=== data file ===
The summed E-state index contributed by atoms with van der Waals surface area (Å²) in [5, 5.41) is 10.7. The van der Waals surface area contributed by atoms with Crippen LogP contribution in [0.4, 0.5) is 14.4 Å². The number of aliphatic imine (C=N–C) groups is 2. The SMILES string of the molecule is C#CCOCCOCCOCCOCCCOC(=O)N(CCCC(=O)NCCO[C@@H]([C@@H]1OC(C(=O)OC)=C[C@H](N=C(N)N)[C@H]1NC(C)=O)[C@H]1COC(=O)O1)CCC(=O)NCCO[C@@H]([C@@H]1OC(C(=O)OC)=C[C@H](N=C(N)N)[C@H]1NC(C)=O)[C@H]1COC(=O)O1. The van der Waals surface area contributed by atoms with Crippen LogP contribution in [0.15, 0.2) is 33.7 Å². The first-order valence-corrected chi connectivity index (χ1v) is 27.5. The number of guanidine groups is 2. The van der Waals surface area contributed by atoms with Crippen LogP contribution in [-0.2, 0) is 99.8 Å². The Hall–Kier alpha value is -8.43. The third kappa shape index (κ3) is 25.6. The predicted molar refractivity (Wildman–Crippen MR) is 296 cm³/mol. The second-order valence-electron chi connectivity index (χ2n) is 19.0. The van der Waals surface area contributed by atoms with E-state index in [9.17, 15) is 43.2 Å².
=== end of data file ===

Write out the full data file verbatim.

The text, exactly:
The summed E-state index contributed by atoms with van der Waals surface area (Å²) in [5, 5.41) is 10.7. The van der Waals surface area contributed by atoms with Crippen LogP contribution in [0.4, 0.5) is 14.4 Å². The number of aliphatic imine (C=N–C) groups is 2. The SMILES string of the molecule is C#CCOCCOCCOCCOCCCOC(=O)N(CCCC(=O)NCCO[C@@H]([C@@H]1OC(C(=O)OC)=C[C@H](N=C(N)N)[C@H]1NC(C)=O)[C@H]1COC(=O)O1)CCC(=O)NCCO[C@@H]([C@@H]1OC(C(=O)OC)=C[C@H](N=C(N)N)[C@H]1NC(C)=O)[C@H]1COC(=O)O1. The van der Waals surface area contributed by atoms with Crippen LogP contribution in [0.15, 0.2) is 33.7 Å². The first-order valence-corrected chi connectivity index (χ1v) is 27.5. The number of guanidine groups is 2. The van der Waals surface area contributed by atoms with Crippen LogP contribution in [-0.2, 0) is 99.8 Å². The Hall–Kier alpha value is -8.43. The third kappa shape index (κ3) is 25.6. The predicted molar refractivity (Wildman–Crippen MR) is 296 cm³/mol. The second-order valence-electron chi connectivity index (χ2n) is 19.0. The van der Waals surface area contributed by atoms with E-state index in [9.17, 15) is 43.2 Å².